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House Approves Emergency Spending Bill

The House passed a $10.5 billion emergency appropriations measure today to aid the victims of Hurricane Katrina, advancing the funding package to President Bush for approval.

House Members voted by unanimous consent Friday afternoon, following a similar vote in the Senate Thursday night. The package provides $10 billion to the Federal Emergency Management Agency and $500 million to the Defense Department to help cover the growing costs of the damage to the nation’s Gulf Coast. Bush is expected to sign the bill later today.

Congress came into special session to approve the package just days before it was scheduled to reconvene from the August recess.

Senate Minority Leader Harry Reid (D-Nev.) said of the Congressional effort: “There can be no more important challenge facing this body in the days ahead than providing relief to the victims of the tragedy.”

“This is America,” he said. “These are Americans we see suffering. We must find ways to get them the resources they need and bring them to safety.”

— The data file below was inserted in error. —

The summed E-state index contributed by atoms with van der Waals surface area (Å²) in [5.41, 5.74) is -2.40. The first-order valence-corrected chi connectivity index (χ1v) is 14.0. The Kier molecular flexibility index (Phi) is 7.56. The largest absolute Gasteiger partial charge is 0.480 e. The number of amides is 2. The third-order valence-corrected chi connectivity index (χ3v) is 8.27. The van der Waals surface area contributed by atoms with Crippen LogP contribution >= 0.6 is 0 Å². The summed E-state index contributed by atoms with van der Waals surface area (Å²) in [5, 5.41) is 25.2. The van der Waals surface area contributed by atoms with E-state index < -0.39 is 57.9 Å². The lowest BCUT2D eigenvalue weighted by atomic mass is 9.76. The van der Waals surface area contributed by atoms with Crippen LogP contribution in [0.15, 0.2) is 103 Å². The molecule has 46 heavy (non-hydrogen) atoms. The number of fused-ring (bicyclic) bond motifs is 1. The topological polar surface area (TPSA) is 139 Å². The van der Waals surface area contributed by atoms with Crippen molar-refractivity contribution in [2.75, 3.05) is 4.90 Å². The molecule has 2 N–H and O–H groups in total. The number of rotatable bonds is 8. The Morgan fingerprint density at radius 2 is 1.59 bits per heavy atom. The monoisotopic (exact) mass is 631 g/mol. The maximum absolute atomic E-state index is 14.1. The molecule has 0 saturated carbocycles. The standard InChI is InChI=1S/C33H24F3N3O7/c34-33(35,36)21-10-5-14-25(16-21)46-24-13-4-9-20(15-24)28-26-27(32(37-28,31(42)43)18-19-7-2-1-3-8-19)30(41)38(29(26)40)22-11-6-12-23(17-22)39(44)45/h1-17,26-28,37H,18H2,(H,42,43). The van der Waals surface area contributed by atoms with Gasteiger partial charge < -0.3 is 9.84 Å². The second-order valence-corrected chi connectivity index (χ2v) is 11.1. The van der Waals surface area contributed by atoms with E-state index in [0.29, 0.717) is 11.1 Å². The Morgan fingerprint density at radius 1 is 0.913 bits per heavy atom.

At a press conference Friday, House Majority Leader Tom DeLay (R-Texas) and other senior Republicans emphasized that the emergency aid package was only the down payment on what will likely be a much larger relief and reconstruction tab.

“Make no mistake: This $10.5 billion is initial relief designed to meet the immediate needs of the people on the ground — both the victims of Hurricane Katrina and the brave men and women working around the clock to help them,” DeLay said.

House Majority Whip Roy Blunt (R-Mo.) emphasized that Congress needed to concentrate on getting money in the pipeline now rather than worry about who was to blame or how the affected areas could be rebuilt.

“It’s very important that Congress stays focused on the job that needs to be done at this time,” he said.

Following the vote, Minority Leader Nancy Pelosi (D-Calif.) said the federal response so far has fallen short, and is “in need of improvement.” She said the country must and will do better in the coming days.

“This is a tall order for our country,” she said of the disaster. “It is a very, very severe blow.”

Hurricane Katrina hit the United States on Monday, leaving in its wake billions of dollars in devastation to Louisiana, Mississippi, Alabama and Florida. Hundreds of people are confirmed dead, and even more have been left displaced and homeless.

Pressure has been mounting on the federal government to act quickly as frustrations grow in the disaster-hit region. Many, including members of the Congressional Black Caucus, have criticized the Bush administration for doing too little to provide for the basic needs of the victims.

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